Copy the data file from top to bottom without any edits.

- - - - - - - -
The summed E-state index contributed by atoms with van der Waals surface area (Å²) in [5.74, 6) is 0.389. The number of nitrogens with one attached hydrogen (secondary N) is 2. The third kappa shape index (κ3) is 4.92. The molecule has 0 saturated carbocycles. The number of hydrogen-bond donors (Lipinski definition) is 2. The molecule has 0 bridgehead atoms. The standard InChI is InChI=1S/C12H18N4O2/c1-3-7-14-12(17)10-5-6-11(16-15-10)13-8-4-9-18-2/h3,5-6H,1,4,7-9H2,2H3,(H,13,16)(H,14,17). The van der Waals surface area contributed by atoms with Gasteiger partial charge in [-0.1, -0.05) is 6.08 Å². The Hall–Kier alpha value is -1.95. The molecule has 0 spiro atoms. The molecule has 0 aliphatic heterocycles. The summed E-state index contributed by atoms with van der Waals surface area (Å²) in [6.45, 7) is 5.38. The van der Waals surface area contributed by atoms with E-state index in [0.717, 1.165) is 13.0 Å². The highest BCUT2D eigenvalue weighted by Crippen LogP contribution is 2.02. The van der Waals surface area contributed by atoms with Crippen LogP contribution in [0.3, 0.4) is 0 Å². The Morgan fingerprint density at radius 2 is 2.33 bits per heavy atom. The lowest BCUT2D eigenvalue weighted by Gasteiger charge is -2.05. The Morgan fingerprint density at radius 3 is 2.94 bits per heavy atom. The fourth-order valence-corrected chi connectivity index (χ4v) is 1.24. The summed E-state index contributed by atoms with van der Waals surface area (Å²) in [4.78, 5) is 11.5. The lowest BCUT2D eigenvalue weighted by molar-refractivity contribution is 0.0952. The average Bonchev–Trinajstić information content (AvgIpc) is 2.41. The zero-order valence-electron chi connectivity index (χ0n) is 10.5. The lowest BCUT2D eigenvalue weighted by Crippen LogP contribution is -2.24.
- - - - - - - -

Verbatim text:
The summed E-state index contributed by atoms with van der Waals surface area (Å²) in [5.74, 6) is 0.389. The number of nitrogens with one attached hydrogen (secondary N) is 2. The third kappa shape index (κ3) is 4.92. The molecule has 0 saturated carbocycles. The number of hydrogen-bond donors (Lipinski definition) is 2. The molecule has 0 bridgehead atoms. The standard InChI is InChI=1S/C12H18N4O2/c1-3-7-14-12(17)10-5-6-11(16-15-10)13-8-4-9-18-2/h3,5-6H,1,4,7-9H2,2H3,(H,13,16)(H,14,17). The van der Waals surface area contributed by atoms with Gasteiger partial charge in [-0.1, -0.05) is 6.08 Å². The Hall–Kier alpha value is -1.95. The molecule has 0 spiro atoms. The molecule has 0 aliphatic heterocycles. The summed E-state index contributed by atoms with van der Waals surface area (Å²) in [6.45, 7) is 5.38. The van der Waals surface area contributed by atoms with E-state index in [0.717, 1.165) is 13.0 Å². The highest BCUT2D eigenvalue weighted by Crippen LogP contribution is 2.02. The van der Waals surface area contributed by atoms with Crippen LogP contribution in [0.3, 0.4) is 0 Å². The Morgan fingerprint density at radius 2 is 2.33 bits per heavy atom. The lowest BCUT2D eigenvalue weighted by Gasteiger charge is -2.05. The Morgan fingerprint density at radius 3 is 2.94 bits per heavy atom. The fourth-order valence-corrected chi connectivity index (χ4v) is 1.24. The summed E-state index contributed by atoms with van der Waals surface area (Å²) in [4.78, 5) is 11.5. The lowest BCUT2D eigenvalue weighted by molar-refractivity contribution is 0.0952. The average Bonchev–Trinajstić information content (AvgIpc) is 2.41. The zero-order valence-electron chi connectivity index (χ0n) is 10.5. The lowest BCUT2D eigenvalue weighted by Crippen LogP contribution is -2.24.